GRANT: Once again, cutting from the inside out. This is critical, right here, because this is a part people are gonna see, when this is mounted in your home. And if you’re hacking from the outside in, you cut through a huge amount of hair. When you’re pulling the knife from the inside out, the hair just pushes out of the way, and you see no hair falling down. That’s a huge tip for a better looking mount.
GRANT: This is where Gene shot the buck. And you can see a huge hole from the broadheads. It’s really important to take your time around any existing hole in the pelt, so you don’t rip it larger and cause more damage.
GRANT: You know, if you’re not a long ways from home like Gene, this might be where you want to stop and take this to the taxidermist. And if you’re gonna store it in the freezer a while – Gene, what we want to do is pick this up.
GENE: Yep. We just want to pick this up, fold this forward. The parts that will get freezer burnt are the nose and ears.
GRANT: So, we want to protect the nose and ears – especially, if you’re gonna put this baby in the freezer a long time. Keep that from getting freezer burnt.
GENE: This is a part where it can get a little bit tricky at. You really – no deer’s gonna be the same – you need to look and find a distinguished line to cut in between the burs. If you look, this deer has a little red line right there with some black hair. I’m gonna make an incision from there to there, to give the taxidermist the least amount of stitching possible, to make your mount look the best that it can.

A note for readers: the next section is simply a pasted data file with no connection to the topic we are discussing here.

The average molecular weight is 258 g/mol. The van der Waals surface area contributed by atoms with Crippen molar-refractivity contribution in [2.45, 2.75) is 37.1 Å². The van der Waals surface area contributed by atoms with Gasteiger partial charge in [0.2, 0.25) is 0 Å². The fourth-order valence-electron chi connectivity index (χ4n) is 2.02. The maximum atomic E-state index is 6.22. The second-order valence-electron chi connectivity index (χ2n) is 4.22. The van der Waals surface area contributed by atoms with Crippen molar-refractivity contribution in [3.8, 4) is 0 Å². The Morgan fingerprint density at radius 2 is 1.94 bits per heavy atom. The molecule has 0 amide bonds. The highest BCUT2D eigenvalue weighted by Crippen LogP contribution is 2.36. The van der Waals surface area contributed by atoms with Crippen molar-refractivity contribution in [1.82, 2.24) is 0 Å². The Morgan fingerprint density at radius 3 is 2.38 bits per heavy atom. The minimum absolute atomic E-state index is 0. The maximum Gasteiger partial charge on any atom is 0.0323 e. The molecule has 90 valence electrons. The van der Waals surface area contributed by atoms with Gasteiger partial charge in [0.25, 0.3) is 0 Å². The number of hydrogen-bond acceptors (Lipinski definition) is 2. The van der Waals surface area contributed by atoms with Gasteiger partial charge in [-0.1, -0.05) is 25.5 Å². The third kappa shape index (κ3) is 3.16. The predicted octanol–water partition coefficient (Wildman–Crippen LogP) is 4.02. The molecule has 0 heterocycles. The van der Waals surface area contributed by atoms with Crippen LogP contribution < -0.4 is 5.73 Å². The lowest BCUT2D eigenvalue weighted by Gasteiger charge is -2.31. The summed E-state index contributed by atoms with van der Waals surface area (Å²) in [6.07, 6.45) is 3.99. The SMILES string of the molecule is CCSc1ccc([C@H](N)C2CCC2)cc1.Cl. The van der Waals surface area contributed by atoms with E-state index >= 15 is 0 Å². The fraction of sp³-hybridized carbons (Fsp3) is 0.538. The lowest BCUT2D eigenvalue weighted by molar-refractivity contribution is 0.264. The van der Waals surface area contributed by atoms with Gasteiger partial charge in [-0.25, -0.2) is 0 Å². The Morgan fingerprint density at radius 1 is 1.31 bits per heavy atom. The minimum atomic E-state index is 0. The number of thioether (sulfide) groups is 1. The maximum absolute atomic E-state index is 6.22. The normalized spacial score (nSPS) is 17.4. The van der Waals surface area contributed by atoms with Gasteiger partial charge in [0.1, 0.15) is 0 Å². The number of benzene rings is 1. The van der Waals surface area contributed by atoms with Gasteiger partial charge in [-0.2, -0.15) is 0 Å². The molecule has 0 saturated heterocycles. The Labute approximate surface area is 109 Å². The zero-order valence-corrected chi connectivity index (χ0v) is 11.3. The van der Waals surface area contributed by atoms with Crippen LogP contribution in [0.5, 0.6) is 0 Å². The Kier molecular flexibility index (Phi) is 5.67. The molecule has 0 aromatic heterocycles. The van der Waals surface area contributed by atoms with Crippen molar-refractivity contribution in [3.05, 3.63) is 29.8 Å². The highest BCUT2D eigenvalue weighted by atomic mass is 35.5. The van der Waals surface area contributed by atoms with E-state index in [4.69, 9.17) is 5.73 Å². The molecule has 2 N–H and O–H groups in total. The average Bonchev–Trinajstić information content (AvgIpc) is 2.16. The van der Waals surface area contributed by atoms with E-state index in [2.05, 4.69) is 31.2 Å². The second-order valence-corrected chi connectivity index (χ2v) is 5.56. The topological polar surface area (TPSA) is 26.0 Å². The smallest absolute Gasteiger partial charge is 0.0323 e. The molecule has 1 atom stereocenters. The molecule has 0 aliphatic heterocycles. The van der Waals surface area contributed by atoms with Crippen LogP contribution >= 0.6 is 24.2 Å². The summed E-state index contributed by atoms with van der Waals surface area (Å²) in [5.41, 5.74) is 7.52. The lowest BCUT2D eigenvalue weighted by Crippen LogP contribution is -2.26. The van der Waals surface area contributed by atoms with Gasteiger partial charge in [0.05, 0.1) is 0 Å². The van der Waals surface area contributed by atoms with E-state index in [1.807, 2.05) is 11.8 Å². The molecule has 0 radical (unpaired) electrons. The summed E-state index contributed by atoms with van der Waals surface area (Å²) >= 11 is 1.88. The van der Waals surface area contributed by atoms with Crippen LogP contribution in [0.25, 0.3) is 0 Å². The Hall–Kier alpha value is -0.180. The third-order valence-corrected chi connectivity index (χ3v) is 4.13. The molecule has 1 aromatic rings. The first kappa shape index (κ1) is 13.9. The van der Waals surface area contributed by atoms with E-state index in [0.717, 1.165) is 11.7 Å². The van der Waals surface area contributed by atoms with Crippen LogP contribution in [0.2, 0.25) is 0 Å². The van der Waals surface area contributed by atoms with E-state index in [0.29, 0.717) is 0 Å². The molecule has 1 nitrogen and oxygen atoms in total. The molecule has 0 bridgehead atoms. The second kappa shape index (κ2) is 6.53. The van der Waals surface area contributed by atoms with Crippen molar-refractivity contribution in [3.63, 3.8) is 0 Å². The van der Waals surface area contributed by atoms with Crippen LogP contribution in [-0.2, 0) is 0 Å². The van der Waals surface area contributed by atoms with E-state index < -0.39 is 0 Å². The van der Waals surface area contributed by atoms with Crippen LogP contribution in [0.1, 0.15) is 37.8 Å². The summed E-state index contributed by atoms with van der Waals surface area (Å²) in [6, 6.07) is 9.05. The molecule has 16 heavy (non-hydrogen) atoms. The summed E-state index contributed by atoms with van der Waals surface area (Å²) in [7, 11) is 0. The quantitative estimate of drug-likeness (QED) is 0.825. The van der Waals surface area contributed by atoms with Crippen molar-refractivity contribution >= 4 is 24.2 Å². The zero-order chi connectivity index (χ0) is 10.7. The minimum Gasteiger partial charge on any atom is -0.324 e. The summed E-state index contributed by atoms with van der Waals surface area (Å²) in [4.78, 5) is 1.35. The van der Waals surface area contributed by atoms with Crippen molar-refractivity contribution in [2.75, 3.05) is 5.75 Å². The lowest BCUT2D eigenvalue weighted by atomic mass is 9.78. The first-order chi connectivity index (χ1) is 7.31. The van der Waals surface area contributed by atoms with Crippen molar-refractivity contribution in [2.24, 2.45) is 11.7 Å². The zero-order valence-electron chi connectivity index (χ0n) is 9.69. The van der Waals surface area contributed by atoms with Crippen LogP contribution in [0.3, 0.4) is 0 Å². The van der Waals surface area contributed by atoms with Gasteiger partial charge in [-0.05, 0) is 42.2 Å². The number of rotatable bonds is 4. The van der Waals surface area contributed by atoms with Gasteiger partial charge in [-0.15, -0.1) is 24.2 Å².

GENE: I’ve made the smallest cut possible that I could in between the antlers. Now, I’m gonna start cutting down between the ear buds, keeping that incision as small as I can, until I know how much I’ll need to get the cape to start going over the skull.
GENE: This can be one of the most difficult parts. We’re switching tools here, usually, a good, dull, flat screwdriver – not sharp – and a pair of needle nose. We want to take the bur, the hide, away from the bur of the antler. This is an area you don’t want to cut it away, because it’ll shrink and open up. There is a line there. You have to physically pull it away from the bur.
GENE: All right. Now, we’ve got the cape, or the hide, clearly removed from the antler base. Now, it just turns back into a skinning process. Probably, your second most important incisions is – are the ear buds. You can kind of see; you just want to stay tight to the skull. They’re really fatty looking. Stick your finger inside the ear, so you can see where the end of it is, and just use as much discretion as you can to stay as close as you can to the skull.